Article: Barnsdall House - "Hollyhock" (Los Angeles, CA) set to reopen

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Roderick Grant
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Re: Article: Barnsdall House - "Hollyhock" (Los Angeles, CA) set to reopen

Post by Roderick Grant »

Stan, the living room photo taken at the east end looking west does not reveal the small window on the north wall by the entrance to the music room which was added in the 1946 renovation. Has that been removed, or is it simply hidden behind the pier?

CEP
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Joined: Sat Jul 01, 2006 3:56 pm

Re: Article: Barnsdall House - "Hollyhock" (Los Angeles, CA) set to reopen

Post by CEP »

The mention of Edith Truesdell in the reopening article reminded me of one of my most regrettable 'close but no cigar' moments while researching the house during the California Art Club years. A major goal was always to find first person accounts of general and specific details of what the house looked like in the years the Club was involved at the house (1927-1942). I had tracked Ms. Truesdell to an assisted living facility in Carmel Valley in central California in the mid 1980s. Unfortunately, I was about three months shy of having the opportunity to ask her about her remembrances of her time at the house.

JimM
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Re: Article: Barnsdall House - "Hollyhock" (Los Angeles, CA) set to reopen

Post by JimM »

Nice to see the structural steel posts added to the sun porch, as I recall, are no longer exposed. Still, the latest restoration would appear to be quite inaccurate. There's nothing obvious in the photo found in Monograph 4, page 161, that might reflect a 1946 revision. Like the current photo in this thread, it's dark, but significantly does not indicate casework at the end of shorter piers as now seen in the restoration.

If original as shown in Monograph 4, the piers flanking the doors-including the end surfaces-were finished with stucco (concrete?) and ran from the inset doors to their termination at the first "horizontal" floor seam. Unfortunately, after the piers were cut back to accommodate the steel posts, they were not returned to their original length. Instead, although again it's a dark photo, I have to assume the light fixtures (which are original/accurate) are attached to ill proportioned narrow wood casings which now enclose the steel posts. Concrete unattractively is still visible where the steel posts were set.

The light fixtures, originally direct to the bare pier ends, were originally placed higher up and near level with the soffit edge above the doors. This observation made it possible to then notice that structural repairs also must have resulted in the ceiling height increasing by at least a foot or so... perhaps something to do with the bedroom terrace above.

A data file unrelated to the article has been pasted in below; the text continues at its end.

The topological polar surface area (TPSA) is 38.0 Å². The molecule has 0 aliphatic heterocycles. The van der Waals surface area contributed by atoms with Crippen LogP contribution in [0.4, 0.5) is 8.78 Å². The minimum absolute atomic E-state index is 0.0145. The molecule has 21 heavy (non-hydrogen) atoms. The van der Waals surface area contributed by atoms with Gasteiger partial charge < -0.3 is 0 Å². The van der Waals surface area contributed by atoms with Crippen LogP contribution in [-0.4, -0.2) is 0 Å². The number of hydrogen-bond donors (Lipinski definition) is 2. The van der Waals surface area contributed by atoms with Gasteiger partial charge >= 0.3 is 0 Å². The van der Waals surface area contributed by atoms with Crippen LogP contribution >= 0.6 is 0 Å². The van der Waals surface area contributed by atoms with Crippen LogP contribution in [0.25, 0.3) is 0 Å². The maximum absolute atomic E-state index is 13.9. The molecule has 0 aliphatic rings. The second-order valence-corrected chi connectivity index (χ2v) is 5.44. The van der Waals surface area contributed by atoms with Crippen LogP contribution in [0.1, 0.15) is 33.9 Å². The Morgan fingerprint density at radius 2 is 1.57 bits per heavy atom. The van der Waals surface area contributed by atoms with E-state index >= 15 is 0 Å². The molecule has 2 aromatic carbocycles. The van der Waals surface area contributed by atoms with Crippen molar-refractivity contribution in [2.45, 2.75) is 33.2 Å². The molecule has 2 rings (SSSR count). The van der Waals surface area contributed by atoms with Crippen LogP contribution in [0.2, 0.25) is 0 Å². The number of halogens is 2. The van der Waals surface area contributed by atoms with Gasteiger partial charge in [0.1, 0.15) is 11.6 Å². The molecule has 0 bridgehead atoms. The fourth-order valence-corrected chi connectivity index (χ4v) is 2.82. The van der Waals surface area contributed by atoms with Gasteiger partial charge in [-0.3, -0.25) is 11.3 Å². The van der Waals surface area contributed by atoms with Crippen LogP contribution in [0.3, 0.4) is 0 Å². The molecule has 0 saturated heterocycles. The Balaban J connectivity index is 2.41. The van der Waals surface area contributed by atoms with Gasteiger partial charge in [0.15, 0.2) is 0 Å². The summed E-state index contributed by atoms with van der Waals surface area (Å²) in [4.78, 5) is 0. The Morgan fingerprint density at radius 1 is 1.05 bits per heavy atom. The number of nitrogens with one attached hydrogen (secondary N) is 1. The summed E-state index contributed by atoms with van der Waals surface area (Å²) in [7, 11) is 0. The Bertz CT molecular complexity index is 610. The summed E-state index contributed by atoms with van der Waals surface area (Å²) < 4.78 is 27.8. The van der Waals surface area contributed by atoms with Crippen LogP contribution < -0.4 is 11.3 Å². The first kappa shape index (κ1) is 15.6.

This is a wonderfully and thankfully restored masterpiece, which all the more brings into question why the significant difference between the original sun porch and its restoration. Comparing before and after, structural simplicity defined the space. Although it's essentially still there, the space-at least as intended by Wright-has been lost IMO due to the changes of proportion, ceiling rework, misplacement of fixtures and added decorative casings. There's more the look of what was chosen to do, for whatever reason, rather than a restoration to an originally known state.

Would like to know what I may or may not have correct, as well as more about this part of the restoration...

SREcklund
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Re: Article: Barnsdall House - "Hollyhock" (Los Angeles, CA) set to reopen

Post by SREcklund »

Roderick Grant wrote:
Fri Aug 05, 2022 4:06 pm
Stan, the living room photo taken at the east end looking west does not reveal the small window on the north wall by the entrance to the music room which was added in the 1946 renovation. Has that been removed, or is it simply hidden behind the pier?
Hidden. If you look closely at that shot, particularly low on the wall, you can see how the wall "folds" around the column, creating space to hide the window. In the reverse-facing shot at the top of the article, you can see light coming in the window.
Docent, Hollyhock House - Hollywood, CA
Humble student of the Master

"Youth is a circumstance you can't do anything about. The trick is to grow up without getting old." - Frank Lloyd Wright

Roderick Grant
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Re: Article: Barnsdall House - "Hollyhock" (Los Angeles, CA) set to reopen

Post by Roderick Grant »

JimM, you are incorrect: The I-beams are still exposed, not encased in wood. This is sloppy workmanship which should be corrected, though the previous curator was proud that the beams were left open. The placement of the lights may have had something to do with structural or rewiring problems, but that too should have been left unchanged. The ceiling height, which is barely visible in Mono4, has not changed.